Future Bluestone Trail Extension

Reposted from the Shenandoah Valley Bicycle Coalition, September 16, 2015

Bluestone-Extension-600x375

 

Project Under Design:0916150748

In 2015, the City of Harrisonburg and James Madison University were awarded $364,500 from Virginia Department of Transportation (VDOT) Revenue Sharing funds to extend the Bluestone Trail from Sonner Hall to Carrier Drive on JMU campus. The City is administering the project and JMU is providing matching funds in the amount of $364,500.

Vanasse Hangen Brustlin, Inc (VHB) was selected to provide engineering services for this project. The new trail is 0.27-miles long. Construction is anticipated to begin and complete in Summer 2016. More details of the project can be found on the City of Harrisonburg website

In the Daily News Record on September 16, 2015:

Construction Begins Next Summer On Bluestone Path Extension Through JMU

Posted: September 16, 2015

The extension of the Bluestone Trail is expected to begin next summer. It will go from Sonner Hall to Carrier Drive on James Madison University’s campus. The Virginia Department of Transportation will cover half the cost of the $729,000 project.
(9/15/15) - (Harrisonburg) Tiffany and Alex Rodriguez, of Harrisonburg, stop to look over a bridge during their walk on Bluestone Trail Tuesday, September 15 . (Austin Bachand/Daily News-Record)

(9/15/15) – (Harrisonburg)
Tiffany and Alex Rodriguez, of Harrisonburg, stop to look over a bridge during their walk on Bluestone Trail Tuesday, September 15 .
(Austin Bachand/Daily News-Record)

HARRISONBURG — Construction is expected to begin next summer on an extension of Bluestone Trail in the city.

The project, expected to cost $729,000, is being paid for by a revenue-sharing grant from the Virginia Department of Transportation, according to Tom Hartman, Harrisonburg’s assistant director of public works.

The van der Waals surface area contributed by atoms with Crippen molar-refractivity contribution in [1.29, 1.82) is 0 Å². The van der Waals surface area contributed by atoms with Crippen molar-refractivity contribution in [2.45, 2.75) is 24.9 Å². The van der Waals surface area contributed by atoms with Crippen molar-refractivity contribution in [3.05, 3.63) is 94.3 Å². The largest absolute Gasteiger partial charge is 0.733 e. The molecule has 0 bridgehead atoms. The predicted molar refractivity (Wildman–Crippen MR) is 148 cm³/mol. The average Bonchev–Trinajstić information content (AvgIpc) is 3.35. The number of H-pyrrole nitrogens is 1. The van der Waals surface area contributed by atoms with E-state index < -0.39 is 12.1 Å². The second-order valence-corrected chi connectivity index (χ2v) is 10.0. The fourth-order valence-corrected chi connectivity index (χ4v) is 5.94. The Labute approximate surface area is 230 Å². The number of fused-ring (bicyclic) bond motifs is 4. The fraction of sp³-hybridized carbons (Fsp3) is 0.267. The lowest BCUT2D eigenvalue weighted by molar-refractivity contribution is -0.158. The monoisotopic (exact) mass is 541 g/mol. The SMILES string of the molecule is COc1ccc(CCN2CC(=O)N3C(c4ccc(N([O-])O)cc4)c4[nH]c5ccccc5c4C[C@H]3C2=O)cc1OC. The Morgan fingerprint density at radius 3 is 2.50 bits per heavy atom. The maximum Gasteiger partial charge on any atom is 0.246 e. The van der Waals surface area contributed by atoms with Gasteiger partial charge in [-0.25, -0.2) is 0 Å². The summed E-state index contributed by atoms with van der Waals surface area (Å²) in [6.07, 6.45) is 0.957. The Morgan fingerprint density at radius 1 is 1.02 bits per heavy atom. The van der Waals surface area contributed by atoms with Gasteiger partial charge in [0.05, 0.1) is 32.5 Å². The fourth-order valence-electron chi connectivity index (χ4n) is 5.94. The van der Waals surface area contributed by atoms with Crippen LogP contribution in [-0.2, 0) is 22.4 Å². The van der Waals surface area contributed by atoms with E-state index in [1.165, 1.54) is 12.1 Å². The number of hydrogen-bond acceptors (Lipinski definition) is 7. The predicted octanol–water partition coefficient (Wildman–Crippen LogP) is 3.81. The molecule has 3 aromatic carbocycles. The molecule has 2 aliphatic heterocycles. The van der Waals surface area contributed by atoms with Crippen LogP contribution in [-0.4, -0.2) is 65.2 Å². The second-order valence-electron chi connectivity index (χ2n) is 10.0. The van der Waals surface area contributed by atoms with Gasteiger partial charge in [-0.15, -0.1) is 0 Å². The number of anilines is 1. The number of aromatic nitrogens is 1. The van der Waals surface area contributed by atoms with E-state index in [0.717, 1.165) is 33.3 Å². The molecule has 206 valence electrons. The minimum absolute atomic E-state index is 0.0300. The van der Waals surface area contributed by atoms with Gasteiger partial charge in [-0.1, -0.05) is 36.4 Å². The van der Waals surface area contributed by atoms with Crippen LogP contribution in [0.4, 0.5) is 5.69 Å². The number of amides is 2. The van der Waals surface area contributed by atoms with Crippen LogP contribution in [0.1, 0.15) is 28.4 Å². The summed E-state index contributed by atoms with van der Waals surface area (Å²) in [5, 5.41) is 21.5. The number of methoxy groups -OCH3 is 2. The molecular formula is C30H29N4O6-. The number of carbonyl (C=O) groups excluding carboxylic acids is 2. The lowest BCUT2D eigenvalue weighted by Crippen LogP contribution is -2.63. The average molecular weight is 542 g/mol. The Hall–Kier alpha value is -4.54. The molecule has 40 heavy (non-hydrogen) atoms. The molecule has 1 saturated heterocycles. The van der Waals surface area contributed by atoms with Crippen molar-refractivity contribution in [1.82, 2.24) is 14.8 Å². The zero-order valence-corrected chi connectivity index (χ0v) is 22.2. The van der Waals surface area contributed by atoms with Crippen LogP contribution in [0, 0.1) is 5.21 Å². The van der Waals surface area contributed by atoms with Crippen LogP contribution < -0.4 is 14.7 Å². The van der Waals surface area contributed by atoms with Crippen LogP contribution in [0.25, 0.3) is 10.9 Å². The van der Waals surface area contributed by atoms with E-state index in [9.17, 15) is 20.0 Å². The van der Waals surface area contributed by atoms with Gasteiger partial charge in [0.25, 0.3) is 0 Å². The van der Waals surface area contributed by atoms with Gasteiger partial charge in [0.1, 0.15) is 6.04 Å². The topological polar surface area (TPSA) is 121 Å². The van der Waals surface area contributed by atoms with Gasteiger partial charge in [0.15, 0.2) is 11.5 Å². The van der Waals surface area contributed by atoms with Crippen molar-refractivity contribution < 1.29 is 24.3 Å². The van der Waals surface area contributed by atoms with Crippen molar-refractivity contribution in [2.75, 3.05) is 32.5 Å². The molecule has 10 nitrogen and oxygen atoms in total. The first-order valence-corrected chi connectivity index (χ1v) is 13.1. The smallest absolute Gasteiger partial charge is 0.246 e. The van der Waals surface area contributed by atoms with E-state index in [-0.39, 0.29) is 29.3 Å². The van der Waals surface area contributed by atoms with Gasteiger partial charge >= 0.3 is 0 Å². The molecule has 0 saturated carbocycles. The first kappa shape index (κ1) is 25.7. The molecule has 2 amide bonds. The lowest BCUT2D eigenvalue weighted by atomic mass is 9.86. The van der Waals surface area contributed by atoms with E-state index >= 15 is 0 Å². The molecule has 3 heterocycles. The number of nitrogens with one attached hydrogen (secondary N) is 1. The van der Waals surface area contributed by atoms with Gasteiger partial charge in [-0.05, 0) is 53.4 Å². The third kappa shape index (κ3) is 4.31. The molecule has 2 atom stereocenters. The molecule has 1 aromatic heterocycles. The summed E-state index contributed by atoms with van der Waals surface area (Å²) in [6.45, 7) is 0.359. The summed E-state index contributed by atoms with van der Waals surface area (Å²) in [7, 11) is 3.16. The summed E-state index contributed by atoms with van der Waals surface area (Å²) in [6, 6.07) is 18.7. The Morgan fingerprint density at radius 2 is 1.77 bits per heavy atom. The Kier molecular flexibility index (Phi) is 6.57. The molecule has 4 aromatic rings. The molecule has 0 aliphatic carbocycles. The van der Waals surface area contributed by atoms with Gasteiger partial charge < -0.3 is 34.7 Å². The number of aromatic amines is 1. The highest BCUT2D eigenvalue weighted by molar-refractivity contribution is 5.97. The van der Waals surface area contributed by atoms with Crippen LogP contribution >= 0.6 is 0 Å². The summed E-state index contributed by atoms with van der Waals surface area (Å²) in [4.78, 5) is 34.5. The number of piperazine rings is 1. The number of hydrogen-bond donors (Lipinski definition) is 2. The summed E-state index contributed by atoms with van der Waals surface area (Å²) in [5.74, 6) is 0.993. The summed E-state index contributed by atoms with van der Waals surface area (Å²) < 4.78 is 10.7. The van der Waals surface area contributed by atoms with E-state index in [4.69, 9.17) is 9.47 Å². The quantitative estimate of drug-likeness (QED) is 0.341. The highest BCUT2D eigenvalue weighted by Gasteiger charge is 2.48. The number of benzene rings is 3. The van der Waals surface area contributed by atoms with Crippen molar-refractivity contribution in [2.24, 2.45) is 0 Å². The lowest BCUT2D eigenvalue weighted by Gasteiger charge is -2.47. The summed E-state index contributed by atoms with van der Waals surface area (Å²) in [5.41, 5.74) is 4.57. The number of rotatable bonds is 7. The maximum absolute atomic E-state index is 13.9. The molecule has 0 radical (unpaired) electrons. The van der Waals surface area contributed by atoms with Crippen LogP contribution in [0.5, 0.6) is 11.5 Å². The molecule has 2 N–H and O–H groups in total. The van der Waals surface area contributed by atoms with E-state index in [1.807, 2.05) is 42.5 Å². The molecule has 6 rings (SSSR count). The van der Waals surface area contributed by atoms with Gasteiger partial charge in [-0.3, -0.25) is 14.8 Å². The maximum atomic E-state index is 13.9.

It would extend the trail from Sonner Hall to Carrier Drive on the James Madison University campus.

VDOT announced the funding was awarded in June as part of the fiscal 2016 revenue-sharing program.

The Bluestone Trail was included in Harrisonburg’s 2010 bicycle and pedestrian plan, and work began in 2012.

The existing trail, which opened in October, runs 1.1 miles from the Sentara RMH Wellness Center on Stone Spring Road to the university’s Port Republic Road entrance at Bluestone Drive. Along the way, it bisects Purcell Park.

The 10-foot-wide, hard-surface path is designed for runners, walkers and bicyclists.

(9/15/15) - (Harrisonburg) The new extension to Bluestone Trail will begin at Sonner Hall and end at Carrier Drive.  (Austin Bachand/Daily News-Record)

(9/15/15) – (Harrisonburg)
The new extension to Bluestone Trail will begin at Sonner Hall and end at Carrier Drive.
(Austin Bachand/Daily News-Record)

The extension will stretch north through campus from Sonner Hall along Bluestone Drive. It will cross Champions Drive and end at Bluestone Drive’s intersection with Carrier Drive.

According to the city’s plan, that intersection will be reworked, including improvements to drainage, crosswalks and signals.

The new section would build on the shared-use path installed during the university’s Newman Lake dam
reinforcement project completed earlier this year, from Port Republic Road to Sonner Hall.

The university approached the city about extending the shared-use path from Newman Lake earlier this year.

JMU applied for the state funding through the city of Harrisonburg, Hartman said, and received $364,500. The city will administer the project, and the school will pay the other $364,500 to complete the pathway.

Initially, extending the trail farther onto JMU’s campus was planned to occur later in the project, Hartman said. The work was moved up after the university was successful in its grant application.

“This wasn’t necessarily ‘phase two,’ but it made more sense to continue it north into JMU,” Hartman said.

Hartman said city officials have no timeline for Bluestone Trail’s second phase, which will extend south from Stone Spring Road to Ramblewood Park.

“We have ideas, and we know how to get it to go where we need it to go,” he said. “It’s just getting the funding.”

Hartman said city officials are excited about the trail.

“It’s better connecting the park and the city to JMU,” he said. “We’ve gotten a lot of good feedback from the community about it.”

Contact Rachel Cisto at 574-6272 or rcisto@dnronline.com

 

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